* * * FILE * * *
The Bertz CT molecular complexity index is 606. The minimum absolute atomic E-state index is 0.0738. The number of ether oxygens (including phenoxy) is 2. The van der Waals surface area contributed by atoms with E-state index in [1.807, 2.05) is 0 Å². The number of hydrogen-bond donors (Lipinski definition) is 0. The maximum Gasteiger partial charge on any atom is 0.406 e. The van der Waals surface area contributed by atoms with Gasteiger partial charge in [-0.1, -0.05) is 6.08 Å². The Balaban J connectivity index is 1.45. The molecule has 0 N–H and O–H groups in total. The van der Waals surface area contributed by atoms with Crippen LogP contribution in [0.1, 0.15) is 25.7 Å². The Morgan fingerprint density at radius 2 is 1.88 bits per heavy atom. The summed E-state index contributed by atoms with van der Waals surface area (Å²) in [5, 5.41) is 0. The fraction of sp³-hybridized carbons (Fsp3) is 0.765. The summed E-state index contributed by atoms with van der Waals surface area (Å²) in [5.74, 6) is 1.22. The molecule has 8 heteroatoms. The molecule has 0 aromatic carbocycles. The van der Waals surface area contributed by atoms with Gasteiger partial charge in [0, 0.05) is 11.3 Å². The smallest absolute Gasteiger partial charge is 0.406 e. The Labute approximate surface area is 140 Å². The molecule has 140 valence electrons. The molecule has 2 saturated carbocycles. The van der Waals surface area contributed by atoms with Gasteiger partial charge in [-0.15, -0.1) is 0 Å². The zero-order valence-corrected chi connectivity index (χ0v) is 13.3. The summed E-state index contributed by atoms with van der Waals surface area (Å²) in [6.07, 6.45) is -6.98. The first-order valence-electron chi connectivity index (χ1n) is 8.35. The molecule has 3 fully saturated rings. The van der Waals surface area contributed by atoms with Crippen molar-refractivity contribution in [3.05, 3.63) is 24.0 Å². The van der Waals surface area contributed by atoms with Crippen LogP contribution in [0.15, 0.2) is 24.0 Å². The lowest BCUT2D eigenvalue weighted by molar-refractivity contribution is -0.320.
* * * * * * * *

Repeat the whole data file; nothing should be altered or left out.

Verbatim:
The Bertz CT molecular complexity index is 606. The minimum absolute atomic E-state index is 0.0738. The number of ether oxygens (including phenoxy) is 2. The van der Waals surface area contributed by atoms with E-state index in [1.807, 2.05) is 0 Å². The number of hydrogen-bond donors (Lipinski definition) is 0. The maximum Gasteiger partial charge on any atom is 0.406 e. The van der Waals surface area contributed by atoms with Gasteiger partial charge in [-0.1, -0.05) is 6.08 Å². The Balaban J connectivity index is 1.45. The molecule has 0 N–H and O–H groups in total. The van der Waals surface area contributed by atoms with Crippen LogP contribution in [0.1, 0.15) is 25.7 Å². The Morgan fingerprint density at radius 2 is 1.88 bits per heavy atom. The summed E-state index contributed by atoms with van der Waals surface area (Å²) in [5, 5.41) is 0. The fraction of sp³-hybridized carbons (Fsp3) is 0.765. The summed E-state index contributed by atoms with van der Waals surface area (Å²) in [5.74, 6) is 1.22. The molecule has 8 heteroatoms. The molecule has 0 aromatic carbocycles. The van der Waals surface area contributed by atoms with Gasteiger partial charge in [0, 0.05) is 11.3 Å². The smallest absolute Gasteiger partial charge is 0.406 e. The Labute approximate surface area is 140 Å². The molecule has 140 valence electrons. The molecule has 2 saturated carbocycles. The van der Waals surface area contributed by atoms with Gasteiger partial charge in [-0.15, -0.1) is 0 Å². The zero-order valence-corrected chi connectivity index (χ0v) is 13.3. The summed E-state index contributed by atoms with van der Waals surface area (Å²) in [6.07, 6.45) is -6.98. The first-order valence-electron chi connectivity index (χ1n) is 8.35. The molecule has 3 fully saturated rings. The van der Waals surface area contributed by atoms with Crippen molar-refractivity contribution in [3.05, 3.63) is 24.0 Å². The van der Waals surface area contributed by atoms with Crippen LogP contribution in [0.15, 0.2) is 24.0 Å². The lowest BCUT2D eigenvalue weighted by molar-refractivity contribution is -0.320.